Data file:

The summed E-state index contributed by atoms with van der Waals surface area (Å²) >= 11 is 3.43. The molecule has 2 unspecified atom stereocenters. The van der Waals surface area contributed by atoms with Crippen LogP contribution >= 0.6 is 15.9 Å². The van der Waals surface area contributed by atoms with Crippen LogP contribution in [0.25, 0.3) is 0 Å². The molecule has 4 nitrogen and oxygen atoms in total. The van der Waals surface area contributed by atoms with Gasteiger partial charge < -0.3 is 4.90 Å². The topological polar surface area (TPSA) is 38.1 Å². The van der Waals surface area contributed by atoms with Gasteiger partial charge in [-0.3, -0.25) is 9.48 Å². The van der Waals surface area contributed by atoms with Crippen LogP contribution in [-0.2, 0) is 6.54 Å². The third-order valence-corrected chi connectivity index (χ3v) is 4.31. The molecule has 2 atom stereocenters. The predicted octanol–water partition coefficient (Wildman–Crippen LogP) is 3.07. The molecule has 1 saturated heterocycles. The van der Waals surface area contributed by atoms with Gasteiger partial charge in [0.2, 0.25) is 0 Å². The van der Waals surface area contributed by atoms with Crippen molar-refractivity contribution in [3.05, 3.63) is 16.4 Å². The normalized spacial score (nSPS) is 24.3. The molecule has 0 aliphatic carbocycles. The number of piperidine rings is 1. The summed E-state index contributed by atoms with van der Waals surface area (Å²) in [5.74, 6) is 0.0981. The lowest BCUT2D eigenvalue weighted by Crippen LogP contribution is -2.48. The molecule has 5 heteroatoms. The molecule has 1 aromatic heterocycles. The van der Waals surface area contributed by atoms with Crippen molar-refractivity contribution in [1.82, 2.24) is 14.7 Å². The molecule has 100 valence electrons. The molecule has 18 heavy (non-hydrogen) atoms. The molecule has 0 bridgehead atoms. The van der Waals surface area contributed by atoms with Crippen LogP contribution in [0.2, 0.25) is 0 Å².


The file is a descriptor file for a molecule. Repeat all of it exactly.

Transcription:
The summed E-state index contributed by atoms with van der Waals surface area (Å²) >= 11 is 3.43. The molecule has 2 unspecified atom stereocenters. The van der Waals surface area contributed by atoms with Crippen LogP contribution >= 0.6 is 15.9 Å². The van der Waals surface area contributed by atoms with Crippen LogP contribution in [0.25, 0.3) is 0 Å². The molecule has 4 nitrogen and oxygen atoms in total. The van der Waals surface area contributed by atoms with Gasteiger partial charge < -0.3 is 4.90 Å². The topological polar surface area (TPSA) is 38.1 Å². The van der Waals surface area contributed by atoms with Gasteiger partial charge in [-0.3, -0.25) is 9.48 Å². The van der Waals surface area contributed by atoms with Crippen LogP contribution in [-0.2, 0) is 6.54 Å². The third-order valence-corrected chi connectivity index (χ3v) is 4.31. The molecule has 2 atom stereocenters. The predicted octanol–water partition coefficient (Wildman–Crippen LogP) is 3.07. The molecule has 1 saturated heterocycles. The van der Waals surface area contributed by atoms with Gasteiger partial charge in [0.2, 0.25) is 0 Å². The van der Waals surface area contributed by atoms with Crippen molar-refractivity contribution in [3.05, 3.63) is 16.4 Å². The normalized spacial score (nSPS) is 24.3. The molecule has 0 aliphatic carbocycles. The number of piperidine rings is 1. The summed E-state index contributed by atoms with van der Waals surface area (Å²) in [5.74, 6) is 0.0981. The lowest BCUT2D eigenvalue weighted by Crippen LogP contribution is -2.48. The molecule has 5 heteroatoms. The molecule has 1 aromatic heterocycles. The van der Waals surface area contributed by atoms with Crippen molar-refractivity contribution in [1.82, 2.24) is 14.7 Å². The molecule has 100 valence electrons. The molecule has 18 heavy (non-hydrogen) atoms. The molecule has 0 bridgehead atoms. The van der Waals surface area contributed by atoms with Crippen LogP contribution in [0.2, 0.25) is 0 Å².